In a recent piece for CNN about universities adopting a pass/fail policy for students during the COVID-19 crisis, David Perry added a few thoughts about faculty as well:
Faculty also need to be judged on a pass/fail basis. Online teaching is uniquely hard and cannot be mastered as a skill in a couple of hours or days. Student evaluations — which for pre-tenure or pre-promotion faculty are vitally important to their career advancement — will be useless in this new arrangement, as will any evaluations of research productivity.
Perry’s comments are spot on and worth serious consideration. While much of the conversation in higher ed at this time has rightly focused on students–because of the major disruption caused by the coronavirus, the emotional and psychological turmoil brought on by the crisis, and the sudden transition to a new learning environment–faculty are facing all of this too. Universities should grant faculty the same grace they are extending to students and administrators should not evaluate their teaching in the same way they would in other semesters.
There are several options for how we might proceed with respect to student evaluations of teaching (SETs for short; some people also call them student ratings of instruction, or SRIs, but I’m not splitting semantic hairs in this post) at this time, and I’ve divided those options into four categories below:
Category 1: Change nothing about the current process of collecting SETs and using them for decisions that affect a person’s career.
Analysis: To my mind this is an unjustifiable approach at this time. As I noted above, faculty are working in an unprecedented situation where they are being asked to do so much with tools, parameters, and environments that are–in many cases–unfamiliar. They’re doing amazing work, but it is unfair to evaluate them as if they were teaching in traditional circumstances.
Category 2a: Collect SETs but do not use them for reappointment, promotion, and/or tenure.
Category 2b: Collect SETs but allow faculty to choose whether or not to include the results when they are up for reappointment, promotion, and/or tenure.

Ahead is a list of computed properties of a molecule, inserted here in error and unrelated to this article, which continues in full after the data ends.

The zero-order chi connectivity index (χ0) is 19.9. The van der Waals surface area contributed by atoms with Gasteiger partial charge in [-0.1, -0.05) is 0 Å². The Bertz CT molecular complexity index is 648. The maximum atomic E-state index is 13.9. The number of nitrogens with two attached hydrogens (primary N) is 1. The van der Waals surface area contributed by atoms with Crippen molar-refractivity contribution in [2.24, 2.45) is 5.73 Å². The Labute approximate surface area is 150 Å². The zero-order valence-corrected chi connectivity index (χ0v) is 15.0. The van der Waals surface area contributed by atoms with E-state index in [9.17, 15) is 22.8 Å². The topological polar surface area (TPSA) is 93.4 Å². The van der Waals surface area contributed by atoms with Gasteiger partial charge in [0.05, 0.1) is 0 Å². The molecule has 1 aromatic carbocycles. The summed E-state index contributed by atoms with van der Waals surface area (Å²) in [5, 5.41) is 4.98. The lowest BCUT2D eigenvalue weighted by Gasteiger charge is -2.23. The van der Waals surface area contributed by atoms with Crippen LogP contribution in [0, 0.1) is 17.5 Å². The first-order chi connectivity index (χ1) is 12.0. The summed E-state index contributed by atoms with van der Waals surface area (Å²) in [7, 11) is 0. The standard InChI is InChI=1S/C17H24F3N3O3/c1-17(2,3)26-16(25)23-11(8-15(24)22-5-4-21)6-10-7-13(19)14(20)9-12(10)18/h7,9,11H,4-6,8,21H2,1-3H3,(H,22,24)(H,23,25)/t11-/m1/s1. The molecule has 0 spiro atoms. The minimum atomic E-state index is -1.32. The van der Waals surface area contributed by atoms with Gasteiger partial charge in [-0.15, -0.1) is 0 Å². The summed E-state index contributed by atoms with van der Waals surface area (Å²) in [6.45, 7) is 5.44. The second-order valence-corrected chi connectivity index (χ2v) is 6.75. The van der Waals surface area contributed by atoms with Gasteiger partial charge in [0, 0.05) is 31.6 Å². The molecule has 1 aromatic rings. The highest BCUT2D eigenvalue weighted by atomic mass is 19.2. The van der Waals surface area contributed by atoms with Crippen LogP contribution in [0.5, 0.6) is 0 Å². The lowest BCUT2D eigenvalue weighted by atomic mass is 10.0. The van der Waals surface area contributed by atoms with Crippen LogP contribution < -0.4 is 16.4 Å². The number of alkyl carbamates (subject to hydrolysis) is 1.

Analysis: Both of these options look reasonable on the surface, but they share a common flaw. If the results are out there, then it is possible that people other than the faculty member will see the results. This may lead to implicit bias down the road when faculty are being evaluated for reappointment, promotion, and/or tenure. Similarly, I think the choice option is the least desirable. Imagine a situation where two faculty are going up for tenure at the same time. One has chosen to include results from the COVID-19 affected semester and one has not. How will both of these faculty be evaluated at that time? Also, will faculty feel undue pressure to make a choice they are uncomfortable with? These options simply open up too many potential scenarios that undermine their utility.
Category 3: Design a new SET that focuses more on learning than on teaching behaviors.
Analysis: Great idea; it’s never going to happen given the compressed timeframe.
Category 4: Do not collect SETs during COVID-affected semesters.
Analysis: This, to me, is the most equitable model. This is the option with the least possibility for misuse (because there will not be anything to misuse) and it is the only one that truly levels the playing field.
I know what you’re thinking: but, Josh, don’t we want student feedback on their experience this semester? Yes, we do, but we want different kinds of feedback. Just like with any semester, those faculty who want individualized, formative feedback from their students should be encouraged to create a short survey in Survey Monkey, Qualtrics, etc. to ask their students these questions, or they could work with their friendly neighborhood teaching center to develop such a survey. This is right in our (meaning those who work in teaching centers) wheelhouse!
Secondly, we also want student feedback on the transition process–glitches in the technology, workload across the board, etc.–independent of what is happening with individual courses. We need to develop mechanisms to get this feedback sent directly to IT and the Provost’s Office in ways that are anonymized and that have no impact on a person’s career.
In short, this is a tumultuous semester for everyone. Faculty should not have their careers negatively affected by this disruptive transition, just as students should not have to worry about the effect of all of this on their grades. SETs have an impact on faculty of every stripe–adjuncts, full-time NTT faculty, and tenure-stream faculty. We need to look carefully at how we can address their use in the weeks and months ahead.
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